Protobuf Field Masks

Protobuf Field Masks

August 19, 2019

When you design an API to a service, it’s nice if your API is robust enough to return just the data that the user is interested in.

For example, take the Google Maps Place Details API. There are about 20 fields that you can query, such as name, formatted_phone_number, website, and rating.

You can specify exactly which fields you want returned by specifying a fields parameter. This helps limit responses to just the data we actually want. It can also help reduce costs, as Google bills based on the returned fields.

The key idea here is that the client should be able to specify the fields that they want to read or update through your service. In this post, we’ll look at how this can be done using protobuf field masks.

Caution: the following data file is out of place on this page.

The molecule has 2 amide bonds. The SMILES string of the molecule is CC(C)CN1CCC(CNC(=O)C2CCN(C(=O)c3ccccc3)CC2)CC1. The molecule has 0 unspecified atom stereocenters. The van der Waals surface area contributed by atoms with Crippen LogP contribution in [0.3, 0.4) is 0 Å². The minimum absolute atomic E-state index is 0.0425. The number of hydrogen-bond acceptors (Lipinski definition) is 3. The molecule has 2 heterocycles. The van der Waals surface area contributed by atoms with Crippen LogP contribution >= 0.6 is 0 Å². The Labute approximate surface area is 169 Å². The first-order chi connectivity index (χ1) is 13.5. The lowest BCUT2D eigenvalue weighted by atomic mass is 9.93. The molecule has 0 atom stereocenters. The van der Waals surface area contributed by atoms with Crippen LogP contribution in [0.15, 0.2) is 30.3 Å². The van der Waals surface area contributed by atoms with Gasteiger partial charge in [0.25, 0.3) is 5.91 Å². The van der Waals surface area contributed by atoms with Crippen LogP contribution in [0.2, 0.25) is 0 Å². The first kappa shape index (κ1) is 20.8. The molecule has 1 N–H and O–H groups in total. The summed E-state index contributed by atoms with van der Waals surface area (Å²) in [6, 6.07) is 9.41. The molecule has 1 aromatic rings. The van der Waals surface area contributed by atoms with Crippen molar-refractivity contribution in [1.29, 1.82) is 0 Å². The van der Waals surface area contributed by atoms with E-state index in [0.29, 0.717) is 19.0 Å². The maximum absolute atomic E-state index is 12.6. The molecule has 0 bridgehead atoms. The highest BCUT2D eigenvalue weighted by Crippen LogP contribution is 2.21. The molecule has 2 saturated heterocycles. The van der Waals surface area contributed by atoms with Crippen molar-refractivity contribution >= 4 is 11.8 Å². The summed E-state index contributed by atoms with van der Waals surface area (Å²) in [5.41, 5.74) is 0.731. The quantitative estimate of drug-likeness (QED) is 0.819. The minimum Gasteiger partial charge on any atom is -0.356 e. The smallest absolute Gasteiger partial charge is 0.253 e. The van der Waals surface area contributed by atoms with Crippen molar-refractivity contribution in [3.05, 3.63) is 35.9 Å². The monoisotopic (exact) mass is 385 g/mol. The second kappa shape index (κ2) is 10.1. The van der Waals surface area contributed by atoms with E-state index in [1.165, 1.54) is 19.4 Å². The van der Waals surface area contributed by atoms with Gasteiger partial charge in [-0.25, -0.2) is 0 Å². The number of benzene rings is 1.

An Example Service

Let’s say we have a service for tracking store inventory. Our service manages a bunch of items, each of which has a name, stock keeping unit (SKU)1, quantity, and price. To keep things simple, our prices will always be integral amounts in your unit of choice.

Our service’s API communicates using protocol buffers, or protobufs, and specifically uses proto3. We’ll assume you already have some basic familiarity with protobufs. If you’re new to them, the main thing to keep in mind is that they’re a structured data format (think JSON or XML).

Item Definition

Our item definition looks something like this:

message Item {
  string sku = 1;
  string name = 2;
  uint32 quantity = 3;
  uint32 price = 4;


Our service has two API endpoints that we’d like to improve.

The first lets you fetch a single item, specified by a SKU.

message FetchItemRequest {
  string sku = 1;

message FetchItemResponse {
  Item item = 1;

Right now, it returns every field in our item. We’d like to be able to specify some subset of these fields to return.


The second lets you update a single item, again identified by its SKU.

message UpdateItemRequest {
  Item item = 1;

Similarly to our fetch endpoint, you must fully specify the item to be updated. Even if you want to only change the quantity, you must still provide the name and price as well.